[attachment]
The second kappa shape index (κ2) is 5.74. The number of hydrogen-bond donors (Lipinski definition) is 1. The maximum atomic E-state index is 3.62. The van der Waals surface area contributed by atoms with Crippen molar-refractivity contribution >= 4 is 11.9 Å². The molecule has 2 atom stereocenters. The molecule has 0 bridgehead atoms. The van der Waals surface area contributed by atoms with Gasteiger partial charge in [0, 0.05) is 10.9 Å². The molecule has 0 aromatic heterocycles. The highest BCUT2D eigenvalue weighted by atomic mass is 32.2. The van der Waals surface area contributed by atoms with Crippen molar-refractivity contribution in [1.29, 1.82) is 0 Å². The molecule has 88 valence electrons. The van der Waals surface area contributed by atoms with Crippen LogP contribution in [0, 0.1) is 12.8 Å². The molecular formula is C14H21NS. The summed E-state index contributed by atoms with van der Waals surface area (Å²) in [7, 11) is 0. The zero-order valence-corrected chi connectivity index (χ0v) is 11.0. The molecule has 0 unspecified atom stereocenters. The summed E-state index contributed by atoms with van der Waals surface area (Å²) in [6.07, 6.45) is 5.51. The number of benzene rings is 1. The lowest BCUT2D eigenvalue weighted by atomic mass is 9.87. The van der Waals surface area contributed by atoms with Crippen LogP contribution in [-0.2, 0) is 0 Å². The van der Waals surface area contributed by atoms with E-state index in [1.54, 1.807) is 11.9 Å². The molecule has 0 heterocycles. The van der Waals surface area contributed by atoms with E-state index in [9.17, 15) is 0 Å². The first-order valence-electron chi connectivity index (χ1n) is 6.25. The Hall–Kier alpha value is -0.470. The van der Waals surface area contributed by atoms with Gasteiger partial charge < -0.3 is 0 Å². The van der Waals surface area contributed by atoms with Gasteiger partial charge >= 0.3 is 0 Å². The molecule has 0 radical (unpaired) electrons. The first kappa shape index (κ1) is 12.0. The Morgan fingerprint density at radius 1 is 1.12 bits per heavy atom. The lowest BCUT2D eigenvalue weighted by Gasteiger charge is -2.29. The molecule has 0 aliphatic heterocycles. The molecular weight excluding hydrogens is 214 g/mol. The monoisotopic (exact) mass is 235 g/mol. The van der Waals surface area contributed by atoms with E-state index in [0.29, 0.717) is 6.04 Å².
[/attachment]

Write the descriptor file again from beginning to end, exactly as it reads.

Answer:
The second kappa shape index (κ2) is 5.74. The number of hydrogen-bond donors (Lipinski definition) is 1. The maximum atomic E-state index is 3.62. The van der Waals surface area contributed by atoms with Crippen molar-refractivity contribution >= 4 is 11.9 Å². The molecule has 2 atom stereocenters. The molecule has 0 bridgehead atoms. The van der Waals surface area contributed by atoms with Gasteiger partial charge in [0, 0.05) is 10.9 Å². The molecule has 0 aromatic heterocycles. The highest BCUT2D eigenvalue weighted by atomic mass is 32.2. The van der Waals surface area contributed by atoms with Crippen molar-refractivity contribution in [1.29, 1.82) is 0 Å². The molecule has 88 valence electrons. The van der Waals surface area contributed by atoms with Crippen LogP contribution in [0, 0.1) is 12.8 Å². The molecular formula is C14H21NS. The summed E-state index contributed by atoms with van der Waals surface area (Å²) in [7, 11) is 0. The zero-order valence-corrected chi connectivity index (χ0v) is 11.0. The molecule has 0 unspecified atom stereocenters. The summed E-state index contributed by atoms with van der Waals surface area (Å²) in [6.07, 6.45) is 5.51. The number of benzene rings is 1. The lowest BCUT2D eigenvalue weighted by atomic mass is 9.87. The van der Waals surface area contributed by atoms with Crippen LogP contribution in [-0.2, 0) is 0 Å². The van der Waals surface area contributed by atoms with E-state index in [1.54, 1.807) is 11.9 Å². The molecule has 0 heterocycles. The van der Waals surface area contributed by atoms with E-state index in [9.17, 15) is 0 Å². The first-order valence-electron chi connectivity index (χ1n) is 6.25. The Hall–Kier alpha value is -0.470. The van der Waals surface area contributed by atoms with Gasteiger partial charge < -0.3 is 0 Å². The van der Waals surface area contributed by atoms with Gasteiger partial charge >= 0.3 is 0 Å². The molecule has 0 radical (unpaired) electrons. The first kappa shape index (κ1) is 12.0. The Morgan fingerprint density at radius 1 is 1.12 bits per heavy atom. The lowest BCUT2D eigenvalue weighted by Gasteiger charge is -2.29. The molecule has 0 aliphatic heterocycles. The molecular weight excluding hydrogens is 214 g/mol. The monoisotopic (exact) mass is 235 g/mol. The van der Waals surface area contributed by atoms with E-state index in [0.29, 0.717) is 6.04 Å².